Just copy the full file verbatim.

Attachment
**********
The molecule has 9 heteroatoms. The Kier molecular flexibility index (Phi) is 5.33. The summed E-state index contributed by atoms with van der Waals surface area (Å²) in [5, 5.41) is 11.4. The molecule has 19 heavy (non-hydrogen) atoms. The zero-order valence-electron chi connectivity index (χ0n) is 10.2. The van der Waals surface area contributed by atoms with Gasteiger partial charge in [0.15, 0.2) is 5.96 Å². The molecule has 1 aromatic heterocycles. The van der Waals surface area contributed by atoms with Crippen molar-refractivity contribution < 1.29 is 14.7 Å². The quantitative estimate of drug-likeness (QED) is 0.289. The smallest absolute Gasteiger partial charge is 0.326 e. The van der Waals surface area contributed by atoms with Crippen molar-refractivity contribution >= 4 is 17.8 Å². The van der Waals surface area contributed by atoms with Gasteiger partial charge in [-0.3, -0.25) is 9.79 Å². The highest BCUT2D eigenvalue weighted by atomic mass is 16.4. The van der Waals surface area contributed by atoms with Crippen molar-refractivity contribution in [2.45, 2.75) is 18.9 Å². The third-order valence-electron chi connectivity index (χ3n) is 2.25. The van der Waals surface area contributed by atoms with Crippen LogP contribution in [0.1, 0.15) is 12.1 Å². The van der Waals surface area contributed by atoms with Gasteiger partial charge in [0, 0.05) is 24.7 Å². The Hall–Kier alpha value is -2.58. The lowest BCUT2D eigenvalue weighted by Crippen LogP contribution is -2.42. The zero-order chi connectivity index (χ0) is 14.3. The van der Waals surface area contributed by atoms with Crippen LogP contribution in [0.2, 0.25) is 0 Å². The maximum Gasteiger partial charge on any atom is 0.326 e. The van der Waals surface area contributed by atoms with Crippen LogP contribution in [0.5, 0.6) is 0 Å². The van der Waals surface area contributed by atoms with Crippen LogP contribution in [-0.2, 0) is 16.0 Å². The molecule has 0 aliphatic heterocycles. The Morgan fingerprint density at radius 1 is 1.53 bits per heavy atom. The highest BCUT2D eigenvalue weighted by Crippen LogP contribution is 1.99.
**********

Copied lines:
The molecule has 9 heteroatoms. The Kier molecular flexibility index (Phi) is 5.33. The summed E-state index contributed by atoms with van der Waals surface area (Å²) in [5, 5.41) is 11.4. The molecule has 19 heavy (non-hydrogen) atoms. The zero-order valence-electron chi connectivity index (χ0n) is 10.2. The van der Waals surface area contributed by atoms with Gasteiger partial charge in [0.15, 0.2) is 5.96 Å². The molecule has 1 aromatic heterocycles. The van der Waals surface area contributed by atoms with Crippen molar-refractivity contribution < 1.29 is 14.7 Å². The quantitative estimate of drug-likeness (QED) is 0.289. The smallest absolute Gasteiger partial charge is 0.326 e. The van der Waals surface area contributed by atoms with Crippen molar-refractivity contribution >= 4 is 17.8 Å². The van der Waals surface area contributed by atoms with Gasteiger partial charge in [-0.3, -0.25) is 9.79 Å². The highest BCUT2D eigenvalue weighted by atomic mass is 16.4. The van der Waals surface area contributed by atoms with Crippen molar-refractivity contribution in [2.45, 2.75) is 18.9 Å². The third-order valence-electron chi connectivity index (χ3n) is 2.25. The van der Waals surface area contributed by atoms with Crippen LogP contribution in [0.1, 0.15) is 12.1 Å². The van der Waals surface area contributed by atoms with Gasteiger partial charge in [0, 0.05) is 24.7 Å². The Hall–Kier alpha value is -2.58. The lowest BCUT2D eigenvalue weighted by Crippen LogP contribution is -2.42. The zero-order chi connectivity index (χ0) is 14.3. The van der Waals surface area contributed by atoms with Crippen LogP contribution in [0.2, 0.25) is 0 Å². The maximum Gasteiger partial charge on any atom is 0.326 e. The van der Waals surface area contributed by atoms with Crippen LogP contribution in [0.5, 0.6) is 0 Å². The van der Waals surface area contributed by atoms with Crippen LogP contribution in [-0.2, 0) is 16.0 Å². The molecule has 0 aliphatic heterocycles. The Morgan fingerprint density at radius 1 is 1.53 bits per heavy atom. The highest BCUT2D eigenvalue weighted by Crippen LogP contribution is 1.99.